Breaking The Rules In Stephen Vincent Benét's By The Waters Of Babylon

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People break the rules every day. Breaking these rules could sometimes have a beneficial impact. Breaking the rules can even change what people do, think, or act. It could, in fact, change society as it stands. In “By the Waters of Babylon” by Stephen Vincent Benét, he demonstrates that one might have to break the rules for the betterment of society by the use of internal conflict, dramatic irony, and epiphany resolution. Benét writes about John being conflicted with decisions about breaking the rules, which is shown through the use of internal conflict. John is the son of a priest and has followed rules his entire life (Benét 315). He tells his father about dreams he has been having, and he decides to go on a quest with the permission of his father (Benét 316). He waits for signals to tell him where to go, and after getting these signals, which were an eagle and three deer with a white fawn going east, he decides to go east (Benét 316-7). John narrates about how “[his] heart [is] troubled about going east” (Benét 317). He sees “the Place of the Gods” and chooses to creep “back into the forest” (Benét 318). John later chooses to go to “the Place of the Gods,” even though he hears stories of how “the ground there burns forever,” how a god or demon…show more content…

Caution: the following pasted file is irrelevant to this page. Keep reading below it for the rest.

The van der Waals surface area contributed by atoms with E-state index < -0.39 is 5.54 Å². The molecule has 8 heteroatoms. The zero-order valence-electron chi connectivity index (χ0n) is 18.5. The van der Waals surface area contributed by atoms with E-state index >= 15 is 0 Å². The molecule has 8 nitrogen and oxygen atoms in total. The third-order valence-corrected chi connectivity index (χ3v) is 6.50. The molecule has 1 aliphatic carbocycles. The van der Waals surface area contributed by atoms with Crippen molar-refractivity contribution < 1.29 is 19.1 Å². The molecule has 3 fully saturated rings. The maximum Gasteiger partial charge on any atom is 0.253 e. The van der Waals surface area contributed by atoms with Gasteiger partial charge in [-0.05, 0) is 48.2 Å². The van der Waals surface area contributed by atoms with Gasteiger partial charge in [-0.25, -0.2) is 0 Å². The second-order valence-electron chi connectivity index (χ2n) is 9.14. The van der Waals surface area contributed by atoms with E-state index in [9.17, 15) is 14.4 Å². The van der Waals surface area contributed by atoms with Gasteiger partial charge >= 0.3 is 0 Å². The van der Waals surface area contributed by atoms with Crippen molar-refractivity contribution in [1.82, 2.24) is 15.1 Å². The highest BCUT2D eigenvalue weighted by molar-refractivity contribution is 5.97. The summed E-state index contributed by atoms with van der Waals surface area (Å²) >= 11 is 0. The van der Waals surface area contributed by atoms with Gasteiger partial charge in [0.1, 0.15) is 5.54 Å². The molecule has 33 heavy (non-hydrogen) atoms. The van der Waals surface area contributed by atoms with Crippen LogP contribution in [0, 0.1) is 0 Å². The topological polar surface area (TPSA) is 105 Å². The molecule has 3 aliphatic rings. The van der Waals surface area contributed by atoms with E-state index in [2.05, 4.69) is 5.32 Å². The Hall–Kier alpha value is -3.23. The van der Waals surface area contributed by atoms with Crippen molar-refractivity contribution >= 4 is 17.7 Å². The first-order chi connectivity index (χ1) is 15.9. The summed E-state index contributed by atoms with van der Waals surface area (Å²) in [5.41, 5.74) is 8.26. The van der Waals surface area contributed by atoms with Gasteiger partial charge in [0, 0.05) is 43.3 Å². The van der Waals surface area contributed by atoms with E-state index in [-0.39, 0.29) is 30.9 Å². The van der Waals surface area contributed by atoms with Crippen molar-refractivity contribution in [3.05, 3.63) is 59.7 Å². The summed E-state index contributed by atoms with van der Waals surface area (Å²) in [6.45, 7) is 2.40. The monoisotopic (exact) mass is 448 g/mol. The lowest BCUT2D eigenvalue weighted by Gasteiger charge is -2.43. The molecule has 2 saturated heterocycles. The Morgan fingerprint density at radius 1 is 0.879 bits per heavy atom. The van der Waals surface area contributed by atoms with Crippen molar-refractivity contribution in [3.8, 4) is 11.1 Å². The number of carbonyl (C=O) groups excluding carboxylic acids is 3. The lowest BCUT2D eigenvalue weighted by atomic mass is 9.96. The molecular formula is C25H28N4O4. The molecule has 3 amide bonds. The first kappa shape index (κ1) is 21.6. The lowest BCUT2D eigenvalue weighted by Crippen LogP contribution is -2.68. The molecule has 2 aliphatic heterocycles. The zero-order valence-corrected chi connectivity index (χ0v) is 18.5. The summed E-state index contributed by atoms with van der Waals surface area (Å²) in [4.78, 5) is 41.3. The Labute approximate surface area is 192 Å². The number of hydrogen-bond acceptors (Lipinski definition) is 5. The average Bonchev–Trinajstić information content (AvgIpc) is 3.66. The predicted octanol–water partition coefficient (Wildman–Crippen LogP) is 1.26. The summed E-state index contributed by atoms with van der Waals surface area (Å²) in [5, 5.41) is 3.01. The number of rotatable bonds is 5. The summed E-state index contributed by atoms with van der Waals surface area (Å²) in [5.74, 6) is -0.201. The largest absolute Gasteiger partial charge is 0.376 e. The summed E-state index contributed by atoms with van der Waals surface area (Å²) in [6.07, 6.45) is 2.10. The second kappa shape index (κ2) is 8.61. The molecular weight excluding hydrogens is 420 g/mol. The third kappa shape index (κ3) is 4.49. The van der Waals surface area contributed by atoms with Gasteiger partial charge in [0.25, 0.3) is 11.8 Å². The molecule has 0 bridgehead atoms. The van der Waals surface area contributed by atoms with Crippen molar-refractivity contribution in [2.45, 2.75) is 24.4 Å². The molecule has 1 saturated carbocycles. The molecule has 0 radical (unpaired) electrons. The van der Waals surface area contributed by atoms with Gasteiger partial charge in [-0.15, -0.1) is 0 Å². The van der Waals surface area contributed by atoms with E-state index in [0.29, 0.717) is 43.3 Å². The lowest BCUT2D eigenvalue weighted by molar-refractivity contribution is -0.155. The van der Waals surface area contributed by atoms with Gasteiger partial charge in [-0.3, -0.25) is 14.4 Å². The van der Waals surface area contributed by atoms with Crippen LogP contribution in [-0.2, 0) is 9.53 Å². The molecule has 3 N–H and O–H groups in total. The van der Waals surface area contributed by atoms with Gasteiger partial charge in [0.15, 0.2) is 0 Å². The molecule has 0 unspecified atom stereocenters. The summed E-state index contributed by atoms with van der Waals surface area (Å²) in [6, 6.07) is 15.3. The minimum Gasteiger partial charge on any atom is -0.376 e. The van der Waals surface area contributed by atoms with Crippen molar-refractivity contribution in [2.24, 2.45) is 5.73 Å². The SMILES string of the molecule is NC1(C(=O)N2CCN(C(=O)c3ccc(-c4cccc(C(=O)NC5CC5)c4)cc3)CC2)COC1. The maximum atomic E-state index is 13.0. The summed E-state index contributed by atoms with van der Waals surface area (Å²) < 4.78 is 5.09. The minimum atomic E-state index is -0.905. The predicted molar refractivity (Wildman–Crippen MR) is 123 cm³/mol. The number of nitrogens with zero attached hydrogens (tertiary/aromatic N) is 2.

John has an internal conflict within himself about breaking the rules he has always followed, but he accepts that disregarding them is necessary. Benét also shows how there are many ways John can improve society through dramatic irony by bringing up potentially helpful objects that John does not know. Additionally, the epiphany resolution shows how John is planning to break rules with the People of the Hill, gain knowledge, and use it to improve society. Rules are broken daily, but as Benét has shown, one might need to infringe upon the rules to transform
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